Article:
Senate Spending Bills Are on a Smooth Path — for Now

While the budget deal helped, some senators see roadblocks ahead.

U.S. Sen. Susan Collins (R-ME) (C) talks to reporters as she is on his way to the Senate Chamber for a vote March 24, 2014 on Capitol Hill in Washington, DC. The Senate has passed a cloture vote 78-17 to advance a package that will aid sanctions regarding Russias annexation of Crimea in Ukraine.  
National Journal
Michael Catalin
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Michael Catalin
June 4, 2014, 4:09 p.m.

The two sen­at­ors who shep­her­ded the lone ap­pro­pri­ations bill to reach the Sen­ate floor last year are show­ing flashes of op­tim­ism about the pro­cess this year.

Sens. Patty Mur­ray of Wash­ing­ton and Susan Collins of Maine saw their Trans­port­a­tion-Hous­ing and Urb­an De­vel­op­ment bill blocked last year over GOP fears of bust­ing the Budget Con­trol Act caps. This year, though, law­makers have a sun­ni­er out­look.

“I sus­pect that this year will be easi­er be­cause we have a budget and we’ve writ­ten the bill to the budget level,” Collins said.

That sen­ti­ment jibes with plans made by Demo­crat­ic lead­ers and Ap­pro­pri­ations Com­mit­tee Chair­wo­man Bar­bara Mikul­ski, with aides con­firm­ing that Ma­jor­ity Lead­er Harry Re­id in­tends to con­sider some of the bills on the floor dur­ing the last two weeks in June and two weeks in Ju­ly ahead of the Au­gust re­cess.

But as the full com­mit­tee pre­pares Thursday to mark up the Trans­port­a­tion-Hous­ing and Urb­an De­vel­op­ment and the Com­merce, Justice, and Sci­ence bills, a sense of skep­ti­cism that Con­gress really will move all 12 bills is per­vas­ive.

Des­pite the two-year budget deal, which set the over­all spend­ing levels that bind ap­pro­pri­at­ors, there are already signs of mis­trust on both sides of the aisle. Privately, Demo­crats worry that once the bills reach the floor Re­pub­lic­ans will seek policy riders that amount to pois­on pills.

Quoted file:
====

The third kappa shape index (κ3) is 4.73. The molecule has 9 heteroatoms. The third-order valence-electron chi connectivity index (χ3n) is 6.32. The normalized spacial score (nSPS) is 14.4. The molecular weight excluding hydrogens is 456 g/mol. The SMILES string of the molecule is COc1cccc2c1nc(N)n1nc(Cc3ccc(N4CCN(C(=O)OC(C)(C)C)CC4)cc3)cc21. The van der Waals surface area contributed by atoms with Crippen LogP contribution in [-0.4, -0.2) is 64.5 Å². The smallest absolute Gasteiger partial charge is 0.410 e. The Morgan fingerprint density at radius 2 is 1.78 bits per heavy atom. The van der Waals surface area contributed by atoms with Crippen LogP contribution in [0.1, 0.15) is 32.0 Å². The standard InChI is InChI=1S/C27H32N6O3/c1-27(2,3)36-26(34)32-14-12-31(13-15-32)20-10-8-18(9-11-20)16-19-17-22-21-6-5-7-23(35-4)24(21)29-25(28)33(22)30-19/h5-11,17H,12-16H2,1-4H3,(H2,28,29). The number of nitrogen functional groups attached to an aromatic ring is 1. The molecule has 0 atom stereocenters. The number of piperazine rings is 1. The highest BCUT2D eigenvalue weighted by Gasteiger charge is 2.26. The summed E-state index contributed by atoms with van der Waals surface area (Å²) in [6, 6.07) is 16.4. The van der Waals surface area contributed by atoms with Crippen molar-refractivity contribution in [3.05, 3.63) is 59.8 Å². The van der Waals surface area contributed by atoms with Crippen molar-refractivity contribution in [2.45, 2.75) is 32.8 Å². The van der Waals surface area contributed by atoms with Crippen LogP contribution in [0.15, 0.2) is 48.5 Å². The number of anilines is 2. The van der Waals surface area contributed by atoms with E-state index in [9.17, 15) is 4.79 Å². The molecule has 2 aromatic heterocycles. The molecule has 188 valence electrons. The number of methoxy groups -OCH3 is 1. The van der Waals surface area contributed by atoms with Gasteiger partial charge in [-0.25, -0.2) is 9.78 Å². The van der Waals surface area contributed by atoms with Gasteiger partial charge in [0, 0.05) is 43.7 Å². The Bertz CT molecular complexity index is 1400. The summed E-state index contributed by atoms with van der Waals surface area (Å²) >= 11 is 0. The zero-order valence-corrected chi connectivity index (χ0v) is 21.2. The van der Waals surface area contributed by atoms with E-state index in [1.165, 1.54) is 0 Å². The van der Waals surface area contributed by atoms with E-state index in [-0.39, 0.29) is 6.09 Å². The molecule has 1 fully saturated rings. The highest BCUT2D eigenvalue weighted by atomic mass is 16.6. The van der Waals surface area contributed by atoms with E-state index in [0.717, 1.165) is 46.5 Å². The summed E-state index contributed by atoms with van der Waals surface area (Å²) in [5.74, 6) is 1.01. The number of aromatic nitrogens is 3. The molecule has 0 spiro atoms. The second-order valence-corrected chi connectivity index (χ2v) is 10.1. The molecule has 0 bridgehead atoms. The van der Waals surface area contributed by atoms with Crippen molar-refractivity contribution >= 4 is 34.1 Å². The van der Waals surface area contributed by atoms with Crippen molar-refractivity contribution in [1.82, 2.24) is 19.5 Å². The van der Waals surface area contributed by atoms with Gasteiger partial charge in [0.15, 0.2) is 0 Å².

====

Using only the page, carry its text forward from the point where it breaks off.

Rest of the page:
Spe­cific­ally, aides worry that the fund­ing bill for the Labor and Health and Hu­man Ser­vices de­part­ments, which is tra­di­tion­ally con­tro­ver­sial, could rankle Re­pub­lic­ans. The com­mit­tee has not taken up that bill yet.

For their part, Sen­ate Re­pub­lic­ans are abid­ing by the budget deal. Ap­pro­pri­at­ors have un­an­im­ously moved the Ag­ri­cul­ture and Vet­er­ans Af­fairs ap­pro­pri­ations bills to the floor, for in­stance.

“The Mur­ray-Ry­an budget agree­ment has provided us the found­a­tion to be­gin our work,” rank­ing Re­pub­lic­an Richard Shelby of Alabama said in a state­ment in sup­port of the Com­merce, Justice, Sci­ence meas­ure.

But Re­pub­lic­ans have cri­ti­cized Sen­ate Demo­crats for $19 bil­lion in budget out­lay re­quests bey­ond what House Re­pub­lic­ans have sought. Demo­crats dis­pute this, say­ing their budget au­thor­ity fig­ure matches House Budget Com­mit­tee Chair­man Paul Ry­an’s fig­ure.

The ap­pro­pri­ations bills also come to the floor at a time of heightened par­tis­an ten­sion over pro­ced­ur­al battles, to say noth­ing of cam­paign sea­son. Many polit­ic­al han­di­cap­pers say Re­pub­lic­ans have a good shot at tak­ing the ma­jor­ity. Mean­while, Sen­ate Re­pub­lic­ans are angry, hav­ing felt the sting of Re­id’s rules change, which made it harder for them to block Pres­id­ent Obama’s nom­in­ees. They also com­plain — cor­rectly — that Re­id pre­vents them from of­fer­ing amend­ments.

Still, the ap­pro­pri­ations pro­cess is un­fold­ing. Tasked with al­loc­at­ing $1.014 tril­lion in funds for the gov­ern­ment’s dis­cre­tion­ary pro­grams and with time un­til the Au­gust re­cess run­ning down, Mikul­ski may pack­age some of the bills to­geth­er in what in­siders call “minibuses,” le­gis­la­tion that is smal­ler than an om­ni­bus but more than a single spend­ing meas­ure.

While the budget deal put spend­ing crises in the rear­view mir­ror for now, sen­at­ors are sug­gest­ing road­b­locks re­main. “I think there are a num­ber of mem­bers who want reg­u­lar or­der to oc­cur and want these to move for­ward,” Mur­ray said. “We’ll see if they get tied up oth­er­wise.”

Mean­while, the House has already passed three ap­pro­pri­ations bills, and aides say lead­er­ship will put the THUD bill on the floor when law­makers re­turn next week.

The Sen­ate has yet to pass even one ap­pro­pri­ations bill.

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